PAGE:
Caracas, January 22, 2015 (Venezuelanalysis.com)- On Thursday, Venezuelan President Nicolas Maduro made a much-anticipated address to the Venezuelan legislature in which he announced slight changes to monetary policies and the need to raise the extremely low cost of gasoline in the country. He also announced a 15% increase in the minimum wage and increased investment in education and housing.
By 3pm Caracas´ Plaza Bolivar was full of chavistas who cheered as President Maduro walked towards the National Assembly building to give his annual national address to the legislature last night. With oil prices tumbling to a decade low of under $40 USD per barrel of Brent crude, Maduro recently returned from a whirlwind tour of Russia, Asia and the Middle East in an attempt to ensure loans and investment to make up the difference in falling foreign reserves triggered by low oil prices.
In the President´s absence, the economic turmoil in Venezuela has deepened. Following holiday buying, and the discovery of warehouses with tons of hoarded basic goods, block-long lines have been growing throughout the country so that people can get scarce items such as soap, diapers, and corn flour.
While the President was abroad, right-wing opposition leader, Henrique Capriles called for mobilizations and despite some minor protests and disturbances in San Cristobal, near the Colombian border, his call to action was largely ignored.
Yesterday, thousands of Venezuelan gathered in Plaza Bolivar and around the National Assembly building in Caracas´ historic center to show their support for President Maduro and to hear what policy solutions he might propose in the face of economic difficulties.
“I am here to listen to what President Maduro has to say about his trip abroad, about what he will do for the youth, for students and for the people of Venezuela” said Barbara Duran, 15 from Valle de Tuy.
The supporters in the plaza did not deny the economic problems that the country faces.
“It´d be good for there to be more economic opportunities for youth, more equality. I want Maduro to do something, the unemployment, the economic situation, the scarcity, the sabotage from the right that still has a stronghold in the government. I want him to do something for the country and for the Venezuelans” declared David Mendez an unemployed graduate of the Bolivarian University of Venezuela.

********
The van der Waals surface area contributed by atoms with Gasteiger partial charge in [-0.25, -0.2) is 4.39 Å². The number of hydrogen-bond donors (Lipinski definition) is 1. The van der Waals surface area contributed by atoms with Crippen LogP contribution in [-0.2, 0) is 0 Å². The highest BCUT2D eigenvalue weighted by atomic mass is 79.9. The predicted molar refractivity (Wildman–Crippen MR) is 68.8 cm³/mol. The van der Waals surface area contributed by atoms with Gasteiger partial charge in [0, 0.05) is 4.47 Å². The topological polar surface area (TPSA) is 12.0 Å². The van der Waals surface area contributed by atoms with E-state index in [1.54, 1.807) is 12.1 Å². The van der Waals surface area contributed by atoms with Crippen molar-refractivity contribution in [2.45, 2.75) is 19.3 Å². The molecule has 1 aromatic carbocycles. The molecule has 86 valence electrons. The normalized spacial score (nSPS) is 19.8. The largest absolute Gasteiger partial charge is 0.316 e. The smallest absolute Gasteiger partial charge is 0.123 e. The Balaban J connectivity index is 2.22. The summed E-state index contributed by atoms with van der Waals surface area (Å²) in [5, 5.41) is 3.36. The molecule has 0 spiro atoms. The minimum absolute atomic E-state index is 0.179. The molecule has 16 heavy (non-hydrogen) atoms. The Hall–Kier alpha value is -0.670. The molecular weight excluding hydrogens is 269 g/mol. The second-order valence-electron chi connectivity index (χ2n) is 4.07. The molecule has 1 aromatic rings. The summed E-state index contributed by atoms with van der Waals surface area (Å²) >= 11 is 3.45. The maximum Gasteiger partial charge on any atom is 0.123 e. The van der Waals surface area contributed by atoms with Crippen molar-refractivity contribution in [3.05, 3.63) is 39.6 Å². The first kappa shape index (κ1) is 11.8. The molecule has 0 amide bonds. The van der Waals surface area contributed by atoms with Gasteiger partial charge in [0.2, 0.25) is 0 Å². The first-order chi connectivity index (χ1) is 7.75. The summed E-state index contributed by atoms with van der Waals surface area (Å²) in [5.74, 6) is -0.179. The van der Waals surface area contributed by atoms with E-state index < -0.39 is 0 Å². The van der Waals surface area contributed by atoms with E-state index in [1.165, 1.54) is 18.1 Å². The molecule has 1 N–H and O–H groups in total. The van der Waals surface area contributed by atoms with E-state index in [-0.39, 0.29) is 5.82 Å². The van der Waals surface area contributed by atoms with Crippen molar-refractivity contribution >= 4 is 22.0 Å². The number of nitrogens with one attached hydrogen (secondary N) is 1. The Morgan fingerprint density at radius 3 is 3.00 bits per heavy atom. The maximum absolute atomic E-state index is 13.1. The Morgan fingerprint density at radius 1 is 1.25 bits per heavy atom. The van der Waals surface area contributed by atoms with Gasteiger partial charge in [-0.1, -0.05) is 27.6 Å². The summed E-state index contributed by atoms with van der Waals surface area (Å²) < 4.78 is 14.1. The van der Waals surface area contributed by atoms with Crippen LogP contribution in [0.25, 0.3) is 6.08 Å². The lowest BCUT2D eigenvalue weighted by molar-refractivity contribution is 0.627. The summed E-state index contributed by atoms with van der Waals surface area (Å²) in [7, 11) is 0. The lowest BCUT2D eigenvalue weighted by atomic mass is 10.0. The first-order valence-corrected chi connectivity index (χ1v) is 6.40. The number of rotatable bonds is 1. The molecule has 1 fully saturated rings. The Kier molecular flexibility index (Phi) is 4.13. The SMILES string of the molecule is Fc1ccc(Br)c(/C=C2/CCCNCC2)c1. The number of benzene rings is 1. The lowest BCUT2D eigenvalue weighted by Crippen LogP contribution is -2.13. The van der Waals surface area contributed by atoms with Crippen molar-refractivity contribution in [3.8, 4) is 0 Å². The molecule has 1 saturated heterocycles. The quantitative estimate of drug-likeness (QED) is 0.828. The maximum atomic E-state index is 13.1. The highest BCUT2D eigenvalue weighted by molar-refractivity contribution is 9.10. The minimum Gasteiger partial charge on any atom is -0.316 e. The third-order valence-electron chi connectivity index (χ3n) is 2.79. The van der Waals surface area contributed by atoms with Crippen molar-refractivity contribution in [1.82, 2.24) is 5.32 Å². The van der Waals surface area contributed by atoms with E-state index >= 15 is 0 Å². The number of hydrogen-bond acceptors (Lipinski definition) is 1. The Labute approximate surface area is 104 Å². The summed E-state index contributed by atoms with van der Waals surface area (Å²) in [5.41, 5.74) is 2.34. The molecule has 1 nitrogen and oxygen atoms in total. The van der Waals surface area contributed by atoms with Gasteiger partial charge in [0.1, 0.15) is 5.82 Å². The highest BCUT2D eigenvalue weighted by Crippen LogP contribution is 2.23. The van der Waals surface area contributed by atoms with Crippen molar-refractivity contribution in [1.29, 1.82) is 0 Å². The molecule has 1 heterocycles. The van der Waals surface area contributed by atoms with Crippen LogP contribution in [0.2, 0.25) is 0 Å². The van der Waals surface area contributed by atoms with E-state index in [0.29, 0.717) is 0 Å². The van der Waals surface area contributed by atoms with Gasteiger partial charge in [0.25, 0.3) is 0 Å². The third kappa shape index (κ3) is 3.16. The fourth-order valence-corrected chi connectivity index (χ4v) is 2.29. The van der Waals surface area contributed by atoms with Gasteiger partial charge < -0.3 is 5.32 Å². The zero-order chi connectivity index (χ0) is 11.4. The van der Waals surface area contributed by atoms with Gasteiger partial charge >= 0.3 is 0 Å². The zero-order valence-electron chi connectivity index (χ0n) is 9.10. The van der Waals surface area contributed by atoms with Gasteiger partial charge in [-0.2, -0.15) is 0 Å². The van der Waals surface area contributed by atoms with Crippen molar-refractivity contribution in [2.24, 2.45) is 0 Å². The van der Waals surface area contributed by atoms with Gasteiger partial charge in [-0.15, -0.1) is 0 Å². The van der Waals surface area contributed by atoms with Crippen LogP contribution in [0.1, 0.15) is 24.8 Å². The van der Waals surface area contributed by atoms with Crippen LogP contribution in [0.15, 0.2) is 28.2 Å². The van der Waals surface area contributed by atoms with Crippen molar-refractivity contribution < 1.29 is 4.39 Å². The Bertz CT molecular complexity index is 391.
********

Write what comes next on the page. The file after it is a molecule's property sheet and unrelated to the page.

Inside the National Assembly, President Maduro addressed the legislature and the nation and sketched out a loose outline of new programs and policies that would be enacted and debated. These proposals address monetary policy, the gasoline subsidy, the minimum wage, housing, educational scholarships, and enforcement actions towards distributors who are hoarding goods.
Venezuela´s multi-pronged currency exchange system has been long criticized by economists from across the political spectrum. In his address last night, President Maduro acknowledged this criticism but noted that uniting the currency exchange system to 30-40 bolivares would be “a collective suicide of the country´s economy.”
While there had been speculation that the Venezuelan government would devalue the Venezuelan Bolivar by raising the official rate from 6.3, Maduro affirmed the need to use the preferential dollars to import medicine and food in the midst of the “economic war” that has contributed to shortages throughout the country.